Schondelmeyer disagrees with the idea of sending the matter to the Rules of Discipline Task Force, contending that’s too long to wait for change on such an important issue.

“This is the biggest gap in our polity that exists” in sexual abuse cases, he said.

Because of the five-year time limit on filing charges, often “effectively there is no way to hold executives accountable” if they fail to protect children from abuse, he said in an interview with the Outlook. “There is no way to hold institutional leaders accountable when they ignore or intentionally conceal known situations,” either involving alleged sexual abuse of children or sexual misconduct involving ordained church leaders.

“It’s one thing to say ‘We’re sorry it’s happened in our church and it’s a problem.’ It’s another thing to tell the truth about specific cases of sexual abuse. That’s been the whole case in the Catholic Church. That’s a harder thing to do, because … then it opens them up to potential civil liability. That’s why they won’t do it.”

The ACC says in its comment that if the 2018 assembly doesn’t want to send the matter to the Rules of Discipline Task Force, it could recommend a constitutional change to say (with the changes in bold):

For instances of sexual abuse of another person, the five-year time limit shall not apply. There is also no time limit for charging that a person who knew or reasonably should have known of the reasonable risk of sexual abuse of another as defined in D-10.0401c (1) or (2) failed to take reasonable steps to minimize the risk. Both Charges charges may be brought regardless of the date on which an offense is alleged to have occurred.

To bolster his contention that the denomination needs to look carefully its policies regarding sexual abuse and misconduct, Schondelmeyer cites recent examples of #MeToo allegations in the PC(USA). Among them:

  • A former volunteer at Southminster Presbyterian Church in Mt. Lebanon, Pennsylvania, Nicholas Lies, was charged in 2017 with five counts of sexual assault after allegedly engaging in sexual conduct with a 15-year-old girl at least 14 times.
  • A pastor with Beth-El Farmworker Ministry, Walter F. Chuquimia,was arrested in 2017 for sexual battery of a 17-year-old girl – battery that allegedly occurred over six years, according to the charges brought against him. Chuquimia was ordained by Grand Canyon presbytery in 1996, served congregations and new church developments in Pennsylvania and Minnesota, and was removed from ordained ministry by Peace River Presbytery in March 2018, according to the denomination’s online ministerial directory.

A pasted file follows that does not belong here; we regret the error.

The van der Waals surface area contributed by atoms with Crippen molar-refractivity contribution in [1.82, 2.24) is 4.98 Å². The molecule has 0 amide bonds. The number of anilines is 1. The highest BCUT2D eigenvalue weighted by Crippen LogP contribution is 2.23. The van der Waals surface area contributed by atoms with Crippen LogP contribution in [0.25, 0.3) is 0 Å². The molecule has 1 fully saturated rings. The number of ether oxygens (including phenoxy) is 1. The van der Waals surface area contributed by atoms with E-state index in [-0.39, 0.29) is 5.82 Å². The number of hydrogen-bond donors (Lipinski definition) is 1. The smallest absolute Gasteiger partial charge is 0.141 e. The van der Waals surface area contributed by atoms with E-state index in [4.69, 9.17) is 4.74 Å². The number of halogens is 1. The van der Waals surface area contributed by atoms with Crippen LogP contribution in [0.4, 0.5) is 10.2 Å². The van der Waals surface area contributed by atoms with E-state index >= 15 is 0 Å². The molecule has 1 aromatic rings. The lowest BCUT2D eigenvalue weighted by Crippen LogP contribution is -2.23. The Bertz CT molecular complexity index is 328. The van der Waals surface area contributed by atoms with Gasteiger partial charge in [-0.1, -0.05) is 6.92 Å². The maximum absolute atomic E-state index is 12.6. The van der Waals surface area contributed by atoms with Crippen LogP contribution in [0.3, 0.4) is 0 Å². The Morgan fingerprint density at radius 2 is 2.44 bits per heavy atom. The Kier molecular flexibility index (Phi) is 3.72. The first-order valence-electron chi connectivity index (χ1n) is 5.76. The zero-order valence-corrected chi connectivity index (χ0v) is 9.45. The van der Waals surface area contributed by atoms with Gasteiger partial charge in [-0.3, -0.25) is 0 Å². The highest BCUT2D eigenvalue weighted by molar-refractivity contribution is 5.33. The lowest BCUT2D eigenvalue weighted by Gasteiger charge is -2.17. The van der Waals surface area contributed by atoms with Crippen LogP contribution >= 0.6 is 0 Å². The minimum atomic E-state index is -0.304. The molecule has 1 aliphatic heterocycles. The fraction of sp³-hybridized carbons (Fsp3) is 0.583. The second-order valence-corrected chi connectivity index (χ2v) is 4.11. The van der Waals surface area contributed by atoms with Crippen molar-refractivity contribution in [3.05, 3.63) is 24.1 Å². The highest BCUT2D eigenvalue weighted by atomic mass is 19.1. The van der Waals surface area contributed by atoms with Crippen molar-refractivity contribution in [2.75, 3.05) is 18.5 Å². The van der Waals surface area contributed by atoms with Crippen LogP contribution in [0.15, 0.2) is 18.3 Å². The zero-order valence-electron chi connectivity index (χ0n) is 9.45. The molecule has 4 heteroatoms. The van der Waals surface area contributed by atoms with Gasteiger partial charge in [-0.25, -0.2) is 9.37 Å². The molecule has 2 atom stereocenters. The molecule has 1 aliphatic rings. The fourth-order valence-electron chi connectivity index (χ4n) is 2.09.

• In 2017, two men filed lawsuits in Chicago alleging they had suppressed memories of being sexually abused by a Presbyterian pastor in the 1980s. The alleged perpetrator, Douglas Mason, is dead. Previously, in 2015, seven men had filed lawsuits alleging Mason had abused them, naming the Presbytery of Chicago in the suits. Previous allegations against Mason had led to a confidential settlement, which was followed by the sale of the presbytery’s campground in Michigan to pay off $7.9 million in debt, according to the Chicago Tribune.

In Schondelmeyer’s case, thechronology and details of what’s happened are complex. Also PC(USA) officials may not agree with Schondelmeyer’s interpretation of some of what happened, nor he of theirs.

But Schondelmeyer and others are raising significant questions about the adequacy of PC(USA) policies to protect the victims of sexual abuse — and to prevent future cases of abuse.

A handful of recommendations regarding #MeToo issues are pending before the 2018 General Assembly, including one from ACWC asking the denomination to “confess its failure to listen to the long-silenced voices of victims of clergy sexual misconduct.” to collect statistics on the number of allegations, and to form a task force of sexual abuse victims and advocates for victims to conduct a comprehensive examination of PC(USA) policy, judicial process and rules of discipline regarding sexual misconduct.

While he is unhappy about the denomination’s handling of his case, Schondelmeyer says his goal is not to inflict shame or expense on the PC(USA), but to change policies in order to protect children and to ensure that victims of sexual abuse in the church have proper recourse to hold those responsible accountable. That would include not only actual abusers, he contends, but those in the church who knew or should have known there was danger, and who failed to take appropriate action.

Here’s some of what the record of Schondelmeyer’s case shows.

The PC(USA) convened a three-person investigative panel to look into his case — a panel convened as one of the conditions of a settlement reached in the civil case Schondelmeyer filed against the denomination in 2014 in Missouri.